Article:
Downtown Delusional Divas

New York has a lot of scenes. There’s the “Williamsburg hipster” scene, the “Lower East Side hipster” scene and the underrepresented “West Village apartment-sitter’s who’ve fallen in love with much older bankers“ scene (also mostly hipsters).

Created by Pistols Kill Ponies for Index Magazine, Delusional Downtown Divas is a web comedy devoted to parodying one of New York’s lesser known societal signposts, the “20-something rec. drug divas with art degrees” scene. It’s very niche-y, kind of how The Factory was except with no figurehead. (Or, are Mary Kate and Ashley Olsen figureheads?)

I, myself a New Yorker and amateur cultural anthropologist, have come close to this subset of metropolitan peoples, but never quite been able to access its inner circle. Still, I have no doubt it exists, because in New York everything exists. We even have Mexican food. These young, ambitious fashionistas obsessed with the art world, their Portable Carl Jung, and hat in hand, are the fodder for Delusional Downtown Divas comedy.

Downtown Delusional DivasIn spoofing this particular bunch of New York scenesters the comedy could read dangerously broad. Like Robin Williams doing an impression of a gay black man on Who’s Line Is It Anyway? So it helps that the show’s co-creators and stars Joana D’Avillez, Isabel Hailey and director Lena Dunham ostensibly are what they mock. The creative trio was raised in New York’s downtown arts scene. They have experienced this neuroses up close, if not lived it. Their familiarity with that world informs the hyped-up versions of themselves that they play.

Episodes are shot highly naturalistic. There is a narrative, but the point of each episode is as much the journey as its destination. And there is improv. Think if Robert Altman directed an episode of Curb Your Enthusiasm while he was in film school.

The show’s three main characters are Agness, Oona and Swann – three art brats who cajole each other over weed and wine, and then insinuate themselves into situations they are clueless to master. Rejected by bouncers at the door of the Beatrice Inn, Agness tries giving them the slip by masking herself in a hat that Anna Wintour could ladle soup from. Oona, so infatuated by the sight of a local art celebrity pedaling down the street, emphatically declares into her cell phone to someone named Jazzy that she has “GOT to GET a BIKE.”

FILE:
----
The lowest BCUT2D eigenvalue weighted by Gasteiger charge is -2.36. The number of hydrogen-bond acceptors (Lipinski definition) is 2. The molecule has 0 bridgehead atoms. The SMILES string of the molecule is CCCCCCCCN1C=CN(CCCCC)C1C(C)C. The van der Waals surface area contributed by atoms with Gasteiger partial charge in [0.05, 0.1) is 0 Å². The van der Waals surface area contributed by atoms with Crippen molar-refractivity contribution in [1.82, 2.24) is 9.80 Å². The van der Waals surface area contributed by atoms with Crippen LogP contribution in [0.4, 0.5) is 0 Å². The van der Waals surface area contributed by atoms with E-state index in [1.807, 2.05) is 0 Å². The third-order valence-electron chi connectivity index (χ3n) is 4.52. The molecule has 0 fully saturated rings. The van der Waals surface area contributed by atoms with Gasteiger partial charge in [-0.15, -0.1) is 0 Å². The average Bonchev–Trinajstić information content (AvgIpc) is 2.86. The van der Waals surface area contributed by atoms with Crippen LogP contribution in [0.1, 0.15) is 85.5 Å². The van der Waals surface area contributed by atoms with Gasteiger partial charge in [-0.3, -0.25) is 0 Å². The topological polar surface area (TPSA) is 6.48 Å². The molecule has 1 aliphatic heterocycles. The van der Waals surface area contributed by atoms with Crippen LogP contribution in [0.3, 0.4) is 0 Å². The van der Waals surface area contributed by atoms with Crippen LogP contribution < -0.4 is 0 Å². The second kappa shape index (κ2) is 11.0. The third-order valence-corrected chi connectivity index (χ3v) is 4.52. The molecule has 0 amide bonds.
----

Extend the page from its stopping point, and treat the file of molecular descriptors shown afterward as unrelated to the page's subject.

In Episode 10 “I Don’t Have A Chair & This Is My Corner” Swann, a self-defined personal performance artist, visits a Miami art gallery and ends up in a passive-aggressive confrontation with a digital sculptor about who has the right to not be noticed performing in a particular corner of an otherwise busy gallery space. It ends amicably when Swann’s opponent extends this brilliant offer: “Well, maybe we could not show each other our work?”

If there are complaints with DDD they haven’t much to do with performance. The show isn’t exactly shot in High Def, and the sound quality, at times, is lacking, but it’s nothing tragic and the story more than makes up for it with surprises like an Episode 5 cameo from the inherently likeable Isaac Mizrahi.

The scene between him and the girls plays classically comedic, as if they had just been given a “place” and a “situation” beforehand. But unlike most actors doing improv these three former art students, and one current fashion designer, are actually funny.

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